Now don’t forget that at this point Jonah does not know anything about a great fish and free transportation back to land. He just knows he would rather die at sea than go to Nineveh as God commanded. What a stubborn man he is.

You might expect these pagan sailors to pick up Jonah and immediately toss him into the waves. After all, they want to live to sail another day. Instead, we read in verse 13, “The men rowed hard to get back to dry land, but they could not.”

Don’t miss the convicting irony in this scene; Jonah will not lift a finger to save the lives of the unbelieving Ninevites, but these unbelieving sailors are trying to save his.

When it is clear that rowing this ship is not going to help, the sailors actually start praying to Jonah’s God in verse 14:

“O Lord, let us not perish for this man's life, and lay not on us innocent blood, for you, O Lord, have done as it pleased you.”

Wow, where did that come from? Something is happening in their hearts—we will come back to that in a moment.

But first, notice that Jonah does not repent. There is no prayer of confession, no request that the ship be turned around so he can go back and obey God. Jonah leaves this crew with no other option; they reluctantly toss him into the sea, and verse 15 tells us, “The sea ceased from its raging.”

What a tragic, downward spiral in this prophet’s life. Rather than surrender to God, he would rather end his own life. The Ninevites are drowning in their sin; Jonah assumes he is going to drown in the Mediterranean Sea.

As soon as Jonah’s body hits the water, the sea becomes calm (verse 15). Then, verse 16 tells us, these sailors “feared the Lord exceedingly, and they offered a sacrifice to the Lord and made vows.”

This can be translated to mean they “vowed to serve the Lord,” indicating genuine conversion to the God of Israel.[1]Keep in mind that these vows are not made to God if the storm ends but after the storm ends.[2] It is after the storm has ceased that these sailors promise to serve God and God alone.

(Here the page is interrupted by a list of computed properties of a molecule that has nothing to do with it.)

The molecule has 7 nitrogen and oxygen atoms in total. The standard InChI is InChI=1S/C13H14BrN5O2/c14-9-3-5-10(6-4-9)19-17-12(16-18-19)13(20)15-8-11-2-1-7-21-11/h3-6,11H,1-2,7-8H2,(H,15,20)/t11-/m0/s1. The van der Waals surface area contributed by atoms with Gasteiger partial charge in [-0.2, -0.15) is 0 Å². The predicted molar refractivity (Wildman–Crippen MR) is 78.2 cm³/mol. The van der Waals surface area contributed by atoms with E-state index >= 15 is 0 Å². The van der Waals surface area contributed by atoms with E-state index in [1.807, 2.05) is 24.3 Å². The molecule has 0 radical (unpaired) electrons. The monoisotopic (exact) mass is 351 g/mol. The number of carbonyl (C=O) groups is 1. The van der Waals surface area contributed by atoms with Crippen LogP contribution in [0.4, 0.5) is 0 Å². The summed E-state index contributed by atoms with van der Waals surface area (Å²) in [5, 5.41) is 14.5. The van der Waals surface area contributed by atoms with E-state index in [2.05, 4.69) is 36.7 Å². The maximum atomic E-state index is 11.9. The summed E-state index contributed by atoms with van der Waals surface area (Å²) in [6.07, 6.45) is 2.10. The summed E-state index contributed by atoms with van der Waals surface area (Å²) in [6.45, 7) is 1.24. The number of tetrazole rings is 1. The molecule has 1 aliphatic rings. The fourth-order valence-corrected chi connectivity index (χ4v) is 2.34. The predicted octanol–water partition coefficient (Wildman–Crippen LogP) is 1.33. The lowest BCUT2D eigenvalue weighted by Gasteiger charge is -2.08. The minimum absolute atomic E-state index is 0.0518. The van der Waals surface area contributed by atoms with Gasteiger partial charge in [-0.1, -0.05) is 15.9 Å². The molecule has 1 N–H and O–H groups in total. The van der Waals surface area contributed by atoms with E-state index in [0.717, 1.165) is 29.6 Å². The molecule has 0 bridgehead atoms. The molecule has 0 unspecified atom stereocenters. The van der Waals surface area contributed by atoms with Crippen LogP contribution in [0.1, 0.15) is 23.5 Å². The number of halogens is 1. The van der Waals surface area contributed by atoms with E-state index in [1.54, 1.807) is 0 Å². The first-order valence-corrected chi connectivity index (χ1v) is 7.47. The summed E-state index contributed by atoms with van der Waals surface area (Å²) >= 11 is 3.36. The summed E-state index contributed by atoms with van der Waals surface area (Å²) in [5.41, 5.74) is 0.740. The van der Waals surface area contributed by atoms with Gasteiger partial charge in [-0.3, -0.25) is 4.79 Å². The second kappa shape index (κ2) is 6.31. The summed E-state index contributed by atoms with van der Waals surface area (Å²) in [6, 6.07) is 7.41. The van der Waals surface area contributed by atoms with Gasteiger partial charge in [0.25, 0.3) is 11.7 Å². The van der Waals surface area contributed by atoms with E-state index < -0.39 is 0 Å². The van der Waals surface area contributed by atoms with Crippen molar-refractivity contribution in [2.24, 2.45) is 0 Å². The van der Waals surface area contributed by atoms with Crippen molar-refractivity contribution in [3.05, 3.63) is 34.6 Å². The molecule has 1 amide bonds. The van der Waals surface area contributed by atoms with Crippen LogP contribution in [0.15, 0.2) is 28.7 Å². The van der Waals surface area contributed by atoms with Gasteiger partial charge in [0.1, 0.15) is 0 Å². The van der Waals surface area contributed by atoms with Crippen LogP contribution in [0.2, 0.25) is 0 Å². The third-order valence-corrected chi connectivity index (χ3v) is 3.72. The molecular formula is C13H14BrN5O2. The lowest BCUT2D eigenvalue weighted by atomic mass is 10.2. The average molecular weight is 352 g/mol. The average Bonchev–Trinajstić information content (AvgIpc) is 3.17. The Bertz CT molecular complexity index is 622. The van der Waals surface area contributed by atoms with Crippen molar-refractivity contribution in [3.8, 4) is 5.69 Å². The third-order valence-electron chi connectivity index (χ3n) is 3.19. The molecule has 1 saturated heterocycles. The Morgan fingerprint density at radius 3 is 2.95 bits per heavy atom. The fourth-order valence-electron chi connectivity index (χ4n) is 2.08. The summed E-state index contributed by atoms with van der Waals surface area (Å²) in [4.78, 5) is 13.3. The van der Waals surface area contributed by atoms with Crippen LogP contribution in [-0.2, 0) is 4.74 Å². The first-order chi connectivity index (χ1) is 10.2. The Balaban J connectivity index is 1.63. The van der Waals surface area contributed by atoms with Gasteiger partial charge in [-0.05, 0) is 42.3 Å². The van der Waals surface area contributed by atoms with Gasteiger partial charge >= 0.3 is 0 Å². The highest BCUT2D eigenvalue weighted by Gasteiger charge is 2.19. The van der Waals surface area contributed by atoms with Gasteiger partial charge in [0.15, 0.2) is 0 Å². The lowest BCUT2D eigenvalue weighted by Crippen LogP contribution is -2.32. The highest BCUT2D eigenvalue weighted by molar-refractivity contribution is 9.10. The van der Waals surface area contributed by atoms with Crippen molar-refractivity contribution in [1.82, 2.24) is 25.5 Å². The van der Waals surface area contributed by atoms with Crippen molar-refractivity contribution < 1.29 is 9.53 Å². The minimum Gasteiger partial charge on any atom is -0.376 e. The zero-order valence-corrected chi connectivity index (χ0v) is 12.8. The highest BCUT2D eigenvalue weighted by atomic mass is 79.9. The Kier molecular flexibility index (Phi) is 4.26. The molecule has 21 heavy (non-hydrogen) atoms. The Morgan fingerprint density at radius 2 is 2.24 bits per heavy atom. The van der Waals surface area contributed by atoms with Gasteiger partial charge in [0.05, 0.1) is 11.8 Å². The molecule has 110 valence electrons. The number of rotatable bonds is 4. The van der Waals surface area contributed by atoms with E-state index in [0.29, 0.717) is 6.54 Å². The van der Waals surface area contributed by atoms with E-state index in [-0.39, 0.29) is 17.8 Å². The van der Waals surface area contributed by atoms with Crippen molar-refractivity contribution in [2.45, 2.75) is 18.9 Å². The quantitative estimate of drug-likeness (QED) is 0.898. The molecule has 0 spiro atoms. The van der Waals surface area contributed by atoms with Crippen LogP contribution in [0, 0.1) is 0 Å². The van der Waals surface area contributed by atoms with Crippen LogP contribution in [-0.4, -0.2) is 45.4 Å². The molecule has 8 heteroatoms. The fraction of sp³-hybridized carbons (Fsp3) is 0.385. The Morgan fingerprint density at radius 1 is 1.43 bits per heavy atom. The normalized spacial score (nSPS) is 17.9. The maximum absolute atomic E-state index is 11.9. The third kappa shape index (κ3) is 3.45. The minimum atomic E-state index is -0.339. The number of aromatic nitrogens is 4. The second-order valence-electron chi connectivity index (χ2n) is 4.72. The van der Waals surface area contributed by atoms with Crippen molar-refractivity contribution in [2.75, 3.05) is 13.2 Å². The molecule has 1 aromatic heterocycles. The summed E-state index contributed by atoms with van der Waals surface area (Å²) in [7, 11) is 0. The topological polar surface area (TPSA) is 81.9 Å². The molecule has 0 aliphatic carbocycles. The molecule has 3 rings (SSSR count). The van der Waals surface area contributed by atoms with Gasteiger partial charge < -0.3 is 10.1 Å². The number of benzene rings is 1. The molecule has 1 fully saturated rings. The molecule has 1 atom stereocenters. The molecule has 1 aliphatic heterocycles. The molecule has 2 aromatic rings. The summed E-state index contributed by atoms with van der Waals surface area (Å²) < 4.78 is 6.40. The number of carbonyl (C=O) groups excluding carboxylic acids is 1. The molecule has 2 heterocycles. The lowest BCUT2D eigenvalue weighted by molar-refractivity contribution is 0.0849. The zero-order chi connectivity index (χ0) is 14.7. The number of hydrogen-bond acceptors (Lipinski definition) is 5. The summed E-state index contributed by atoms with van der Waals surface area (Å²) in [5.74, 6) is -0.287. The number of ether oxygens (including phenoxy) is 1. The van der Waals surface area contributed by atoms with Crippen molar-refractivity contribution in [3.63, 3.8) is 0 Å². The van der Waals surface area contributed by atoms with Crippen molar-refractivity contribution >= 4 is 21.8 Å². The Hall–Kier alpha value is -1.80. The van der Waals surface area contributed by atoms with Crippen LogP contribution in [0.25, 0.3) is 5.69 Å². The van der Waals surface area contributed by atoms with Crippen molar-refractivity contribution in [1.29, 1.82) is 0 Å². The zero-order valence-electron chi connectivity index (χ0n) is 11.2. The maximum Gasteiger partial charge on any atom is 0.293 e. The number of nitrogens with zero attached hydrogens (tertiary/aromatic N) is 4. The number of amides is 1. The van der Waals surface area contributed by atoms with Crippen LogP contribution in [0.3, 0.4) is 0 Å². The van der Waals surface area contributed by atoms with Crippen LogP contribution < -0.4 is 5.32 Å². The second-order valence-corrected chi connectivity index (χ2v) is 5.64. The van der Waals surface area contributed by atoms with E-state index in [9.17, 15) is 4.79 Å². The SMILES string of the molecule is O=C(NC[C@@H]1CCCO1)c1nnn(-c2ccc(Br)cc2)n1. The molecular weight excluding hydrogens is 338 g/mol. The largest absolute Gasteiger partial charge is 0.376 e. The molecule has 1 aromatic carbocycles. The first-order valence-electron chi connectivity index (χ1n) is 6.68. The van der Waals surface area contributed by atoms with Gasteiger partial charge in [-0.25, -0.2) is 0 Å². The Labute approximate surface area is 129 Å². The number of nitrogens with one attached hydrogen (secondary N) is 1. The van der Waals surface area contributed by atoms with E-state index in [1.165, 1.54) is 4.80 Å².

So, what has just happened? There has been a revival right here on the deck of the ship. God has used even a disobedient prophet as His messenger, and these hardened sailors are now going to live for the Lord.

But as far as Jonah is concerned, he is now alone. I imagine as he hits that cold water of the Mediterranean Sea, he is probably thinking, So this is how it ends; I’ve ruined everything; there is no hope for me now. I really cannot blame God for turning His back on me—a runaway, prodigal prophet.

Then suddenly, the lights go out; Jonah feels his body pulled downward in a strange current. Then in a matter of moments, the water recedes, and his body lands on some strange, slippery surface. He knows he is alive because his heart is beating and he is breathing. But he cannot see a thing. What in the world has happened? Where in the world is he?

Well, Jonah has abandoned God, but God has not abandoned him. He is about to be surprised by a gracious God who faithfully pursues runaways—even prodigal prophets who defy the living God.

Where are you, right now? Perhaps this lesson is a reminder that no matter how far you run from God, He is already there. He is waiting for you, even today. Maybe you are like these sailors; you need to repent and give your life to the Lord. Maybe you are like this runaway prophet, a disobedient believer who needs transportation back to God. God will provide the transportation; you just need to offer Him the prayer of confession.

Don’t wait another moment to ask Him to forgive you, rescue you, and surprise you with His love and grace.

[1] New Living Translation.

[2] James Montgomery Boice, The Minor Prophets, Volume 1 ((Baker Books, 1983), 279.

Add a Comment

We hope this resource blessed you. Our ministry is EMPOWERED by your prayer and ENABLED by your financial support.